There are two essential works of reference for the course which are to be consulted in the Library: The Oxford Classical Dictionary (abbreviated OCD) is the standard work of reference in English for Roman and Greek history and culture. It provides reliable and succinct explanations and definitions of technical terms, summary biographies of prominent individuals, and accounts of institutions, etc. Hard copies of the various editions are held in the library and the latest edition is available online through the library website. Copies of T.R.S. Broughton The Magistrates of the Roman Republic (abbrev. MRR; 2 vols, 1951-2; Vol. 1 covers the period 509-100 BC; vol. 2 the period 99-31 BC) will be held in Reserve in the library and is available for consultation online. This is an invaluable work which gives, year by year, a full, systematic list of the known political officials and magistrates, a summary of their actions in office and full references to the known ancient sources. A supplementary volume (vol. 3) was published in 1986. Also to be regarded as a standard work of reference is J.A. Crook et al. (ed.), The Cambridge Ancient History vol. IX (Cambridge 2nd ed. 1994). More detailed reading lists relating to particular topics will be made available electronically on the iLearn unit site. The most important recommended books and articles will be held either in Reserve in the Library or will be available electronically on the Library website or through the Leganto link on the iLearn website.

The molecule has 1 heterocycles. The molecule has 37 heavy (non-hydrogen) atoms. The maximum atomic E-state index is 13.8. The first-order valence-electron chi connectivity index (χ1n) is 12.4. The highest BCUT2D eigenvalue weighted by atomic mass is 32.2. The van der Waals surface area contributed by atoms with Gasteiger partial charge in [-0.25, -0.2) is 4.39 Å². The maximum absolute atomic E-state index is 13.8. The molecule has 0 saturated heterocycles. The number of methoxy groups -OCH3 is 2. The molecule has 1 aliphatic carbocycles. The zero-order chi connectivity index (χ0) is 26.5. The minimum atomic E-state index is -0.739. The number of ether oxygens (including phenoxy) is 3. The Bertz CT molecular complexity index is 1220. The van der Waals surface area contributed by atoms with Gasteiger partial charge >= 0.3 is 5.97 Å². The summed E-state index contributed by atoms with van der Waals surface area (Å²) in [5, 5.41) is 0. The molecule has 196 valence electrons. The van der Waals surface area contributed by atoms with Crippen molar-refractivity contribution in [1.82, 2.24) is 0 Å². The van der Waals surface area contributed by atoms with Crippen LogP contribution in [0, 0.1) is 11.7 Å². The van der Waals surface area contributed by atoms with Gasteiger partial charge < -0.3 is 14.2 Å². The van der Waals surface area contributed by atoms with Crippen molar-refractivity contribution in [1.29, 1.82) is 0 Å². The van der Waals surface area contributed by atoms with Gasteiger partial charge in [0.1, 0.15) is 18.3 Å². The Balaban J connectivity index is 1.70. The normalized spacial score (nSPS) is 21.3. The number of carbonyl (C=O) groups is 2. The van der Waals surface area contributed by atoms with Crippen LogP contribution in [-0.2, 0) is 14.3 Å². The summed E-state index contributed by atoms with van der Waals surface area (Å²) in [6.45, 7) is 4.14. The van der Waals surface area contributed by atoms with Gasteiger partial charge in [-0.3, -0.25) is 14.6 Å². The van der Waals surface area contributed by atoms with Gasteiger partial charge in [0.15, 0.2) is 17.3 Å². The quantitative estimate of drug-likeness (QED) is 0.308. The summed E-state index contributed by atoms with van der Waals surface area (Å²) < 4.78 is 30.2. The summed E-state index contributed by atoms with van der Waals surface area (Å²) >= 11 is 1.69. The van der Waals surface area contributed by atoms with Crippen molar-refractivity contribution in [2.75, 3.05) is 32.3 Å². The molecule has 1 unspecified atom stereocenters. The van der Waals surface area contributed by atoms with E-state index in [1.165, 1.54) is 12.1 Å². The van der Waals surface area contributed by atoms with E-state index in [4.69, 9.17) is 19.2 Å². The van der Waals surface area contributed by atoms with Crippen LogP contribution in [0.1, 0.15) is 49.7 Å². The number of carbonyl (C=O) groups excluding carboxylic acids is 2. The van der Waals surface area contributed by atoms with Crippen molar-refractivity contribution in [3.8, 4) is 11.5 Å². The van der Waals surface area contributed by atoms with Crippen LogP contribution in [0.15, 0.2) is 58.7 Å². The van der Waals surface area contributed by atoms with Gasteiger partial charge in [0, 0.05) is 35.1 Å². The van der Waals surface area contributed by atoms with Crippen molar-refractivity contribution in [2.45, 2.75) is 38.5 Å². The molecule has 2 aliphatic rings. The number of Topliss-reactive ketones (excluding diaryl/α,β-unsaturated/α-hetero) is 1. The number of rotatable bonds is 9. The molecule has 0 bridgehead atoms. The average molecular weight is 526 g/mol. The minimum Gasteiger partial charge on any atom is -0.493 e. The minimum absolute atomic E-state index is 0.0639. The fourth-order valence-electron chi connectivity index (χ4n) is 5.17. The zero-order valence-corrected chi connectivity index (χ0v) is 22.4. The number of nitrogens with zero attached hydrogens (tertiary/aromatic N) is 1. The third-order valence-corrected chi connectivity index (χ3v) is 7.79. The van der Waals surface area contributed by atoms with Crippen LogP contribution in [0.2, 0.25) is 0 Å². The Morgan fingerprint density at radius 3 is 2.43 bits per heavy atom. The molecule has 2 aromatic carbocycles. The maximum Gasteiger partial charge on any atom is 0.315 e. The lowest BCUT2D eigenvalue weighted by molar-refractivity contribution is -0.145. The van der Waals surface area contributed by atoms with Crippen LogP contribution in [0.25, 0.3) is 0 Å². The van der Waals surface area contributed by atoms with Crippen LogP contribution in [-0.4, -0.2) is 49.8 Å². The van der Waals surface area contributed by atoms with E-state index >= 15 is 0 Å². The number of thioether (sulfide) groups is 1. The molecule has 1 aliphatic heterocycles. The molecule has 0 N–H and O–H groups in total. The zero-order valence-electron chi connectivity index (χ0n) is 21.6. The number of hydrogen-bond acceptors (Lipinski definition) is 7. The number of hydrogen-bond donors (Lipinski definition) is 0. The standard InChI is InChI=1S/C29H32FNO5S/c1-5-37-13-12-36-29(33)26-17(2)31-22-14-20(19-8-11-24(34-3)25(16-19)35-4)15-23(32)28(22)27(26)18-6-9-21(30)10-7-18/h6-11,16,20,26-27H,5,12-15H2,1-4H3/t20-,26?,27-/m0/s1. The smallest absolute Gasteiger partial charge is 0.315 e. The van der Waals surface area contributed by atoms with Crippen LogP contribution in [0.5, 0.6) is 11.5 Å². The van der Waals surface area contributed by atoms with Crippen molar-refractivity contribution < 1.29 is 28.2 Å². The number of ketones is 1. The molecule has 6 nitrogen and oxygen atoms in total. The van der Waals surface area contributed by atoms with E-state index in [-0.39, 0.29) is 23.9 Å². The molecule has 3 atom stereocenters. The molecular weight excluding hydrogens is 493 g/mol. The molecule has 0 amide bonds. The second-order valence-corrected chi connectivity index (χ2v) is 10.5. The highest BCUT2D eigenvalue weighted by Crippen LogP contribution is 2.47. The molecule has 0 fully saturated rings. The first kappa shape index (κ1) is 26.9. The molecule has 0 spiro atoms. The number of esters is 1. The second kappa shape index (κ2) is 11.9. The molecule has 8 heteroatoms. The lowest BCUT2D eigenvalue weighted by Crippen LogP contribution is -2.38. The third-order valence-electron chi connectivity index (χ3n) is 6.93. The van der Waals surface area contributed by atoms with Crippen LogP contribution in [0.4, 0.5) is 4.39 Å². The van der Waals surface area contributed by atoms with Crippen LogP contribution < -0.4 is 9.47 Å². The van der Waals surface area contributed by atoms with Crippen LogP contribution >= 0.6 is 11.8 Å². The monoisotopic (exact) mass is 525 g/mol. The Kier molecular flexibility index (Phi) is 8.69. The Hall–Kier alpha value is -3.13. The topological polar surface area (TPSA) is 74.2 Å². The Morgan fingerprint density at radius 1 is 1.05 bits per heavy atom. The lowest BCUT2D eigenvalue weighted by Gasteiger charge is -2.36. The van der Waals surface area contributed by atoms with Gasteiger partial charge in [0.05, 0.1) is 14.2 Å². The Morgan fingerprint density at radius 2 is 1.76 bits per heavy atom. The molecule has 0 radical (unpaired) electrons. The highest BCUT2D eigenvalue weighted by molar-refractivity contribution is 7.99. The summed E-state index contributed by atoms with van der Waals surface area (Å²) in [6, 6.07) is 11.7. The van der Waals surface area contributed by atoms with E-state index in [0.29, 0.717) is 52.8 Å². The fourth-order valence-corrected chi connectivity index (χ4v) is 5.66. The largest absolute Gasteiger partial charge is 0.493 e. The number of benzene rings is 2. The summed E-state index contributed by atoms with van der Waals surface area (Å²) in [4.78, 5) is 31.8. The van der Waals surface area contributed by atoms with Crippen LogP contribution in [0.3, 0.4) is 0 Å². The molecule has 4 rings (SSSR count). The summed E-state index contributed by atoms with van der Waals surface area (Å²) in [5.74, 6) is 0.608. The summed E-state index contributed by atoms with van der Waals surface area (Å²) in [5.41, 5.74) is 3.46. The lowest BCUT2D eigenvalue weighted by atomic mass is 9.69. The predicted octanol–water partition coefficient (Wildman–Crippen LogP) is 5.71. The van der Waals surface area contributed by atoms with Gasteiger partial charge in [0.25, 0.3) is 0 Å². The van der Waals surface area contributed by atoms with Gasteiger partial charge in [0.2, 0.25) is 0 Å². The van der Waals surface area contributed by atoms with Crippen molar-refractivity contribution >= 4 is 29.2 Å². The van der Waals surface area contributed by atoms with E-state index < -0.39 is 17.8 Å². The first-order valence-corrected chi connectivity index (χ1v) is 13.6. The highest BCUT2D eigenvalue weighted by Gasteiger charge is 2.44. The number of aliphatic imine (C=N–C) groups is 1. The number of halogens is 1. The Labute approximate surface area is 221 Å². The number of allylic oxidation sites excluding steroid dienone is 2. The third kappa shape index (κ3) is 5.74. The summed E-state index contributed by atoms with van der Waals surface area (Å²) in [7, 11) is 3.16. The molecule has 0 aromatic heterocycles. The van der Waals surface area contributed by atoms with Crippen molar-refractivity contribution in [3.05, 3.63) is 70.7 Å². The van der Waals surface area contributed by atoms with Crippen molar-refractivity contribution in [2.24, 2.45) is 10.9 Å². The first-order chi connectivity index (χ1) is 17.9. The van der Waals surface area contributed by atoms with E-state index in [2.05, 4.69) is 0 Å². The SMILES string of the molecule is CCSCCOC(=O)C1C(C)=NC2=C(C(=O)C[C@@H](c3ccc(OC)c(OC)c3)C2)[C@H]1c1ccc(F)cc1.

UNIT WEBPAGE AND TECHNOLOGY USED AND REQUIRED

This unit will use iLearn: <https://ilearn.mq.edu.au/login/MQ/>. PC and Internet access are therefore required. Basic computer skills (e.g., internet browsing) and skills in word processing are also a requirement. Please consult teaching staff for any further, more specific requirements.

 

SATISFACTORY COMPLETION OF UNIT

Attendance It is expected that internal students attend lectures and tutorials and that they spend 10 hours per week on individual study and participation in class across the 15 weeks of the session. External students should devote the same time to the unit, listening to lectures through the Echo 360 system and participating in the discussion forum on the set tutorial topics online. The importance of a regular commitment to the activities in the unit is reflected in the final examination in which questions are drawn directly from material covered in the lectures and tutorials. Students will be expected to attempt each of the 5 assessment tasks and will need to achieve an overall mark of 50% or above to complete the unit satisfactorily.

Unit Schedule